I used to work in logistics while active duty in the Air Force, which is likely part of the reason my body is so messed up these days. When I got out of the military I spent about a year home with my kids, then still very small, a newborn and a one year old. Just after my diagnosis with Ehlers-Danlos Syndrome, I got a job as a Secretary in the base medical clinic. Shortly after I started, I was finally able to get some of the initial tests and specialists appointments due to my EDS diagnosis. With each appointment, something new was found. By the time I left that job to move up here, my diagnosis list had grown exponentially. And it seems like they all include the phrase, “you’ll be dealing with this the rest of your life.” Gee. Thanks.

With Ehlers-Danlos, I also deal with Sjogren’s syndrome, dysautonomia, herniated discs, PCOS, Sleep Apnea, Neuropathy, high blood pressure, IBS, and more. Let’s just say, I see about 9 or 10 different specialists, with at least 5 of them on a regular basis.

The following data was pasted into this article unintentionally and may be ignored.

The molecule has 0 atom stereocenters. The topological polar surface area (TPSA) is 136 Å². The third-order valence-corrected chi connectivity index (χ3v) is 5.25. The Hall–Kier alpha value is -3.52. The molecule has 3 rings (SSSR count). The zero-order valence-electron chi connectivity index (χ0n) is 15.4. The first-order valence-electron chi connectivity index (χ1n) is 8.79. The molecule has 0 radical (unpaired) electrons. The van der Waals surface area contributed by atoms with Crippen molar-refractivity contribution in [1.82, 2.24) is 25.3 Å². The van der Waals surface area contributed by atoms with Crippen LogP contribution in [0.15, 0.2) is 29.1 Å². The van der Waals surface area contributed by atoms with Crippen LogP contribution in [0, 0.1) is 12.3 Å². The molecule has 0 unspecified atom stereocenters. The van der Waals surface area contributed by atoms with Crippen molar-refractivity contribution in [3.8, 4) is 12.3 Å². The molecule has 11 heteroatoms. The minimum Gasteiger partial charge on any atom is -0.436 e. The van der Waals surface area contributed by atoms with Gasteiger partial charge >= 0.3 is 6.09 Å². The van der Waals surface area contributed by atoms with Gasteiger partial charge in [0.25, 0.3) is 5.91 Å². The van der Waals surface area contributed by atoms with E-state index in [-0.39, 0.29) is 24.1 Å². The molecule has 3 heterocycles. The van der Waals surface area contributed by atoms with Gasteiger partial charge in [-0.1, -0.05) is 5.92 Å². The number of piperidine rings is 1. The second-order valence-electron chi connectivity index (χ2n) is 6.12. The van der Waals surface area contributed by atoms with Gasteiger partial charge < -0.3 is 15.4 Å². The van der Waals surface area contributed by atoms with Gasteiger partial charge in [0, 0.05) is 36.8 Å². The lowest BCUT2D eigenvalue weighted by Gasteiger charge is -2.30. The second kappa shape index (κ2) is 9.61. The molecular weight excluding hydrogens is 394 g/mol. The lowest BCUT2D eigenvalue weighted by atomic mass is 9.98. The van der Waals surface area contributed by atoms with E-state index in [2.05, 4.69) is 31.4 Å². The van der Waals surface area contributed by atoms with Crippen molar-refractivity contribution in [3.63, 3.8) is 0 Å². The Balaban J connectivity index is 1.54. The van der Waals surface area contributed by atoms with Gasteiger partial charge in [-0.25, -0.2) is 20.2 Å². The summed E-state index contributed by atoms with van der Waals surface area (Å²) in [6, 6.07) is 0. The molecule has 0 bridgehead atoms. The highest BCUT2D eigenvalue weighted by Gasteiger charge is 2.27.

Going back to work always brings with it certain challenges. I love to work. Being at home these last several months gets me fidgety. Not that I haven’t been busy, I have been studying for my master’s degree. I have so much to do with school, that work will probably incredibly stress me out. I just really like the feeling of working, learning and earning money.

This great opportunity came up for a temporary position where I can learn so much in relation to my degree, and I am excited to start on MONDAY. With extremely short notice, it is a little scary, but I’m just glad I dyed my hair back to a natural color a couple of weeks ago. So now, I need to prepare myself to be able to do everything. I need to prepare for the extra stress on my body, my mind, even less sleep than I get already, only being able to do school work late at night and weekends, and the drain of potentially dealing with dramatic and petty people.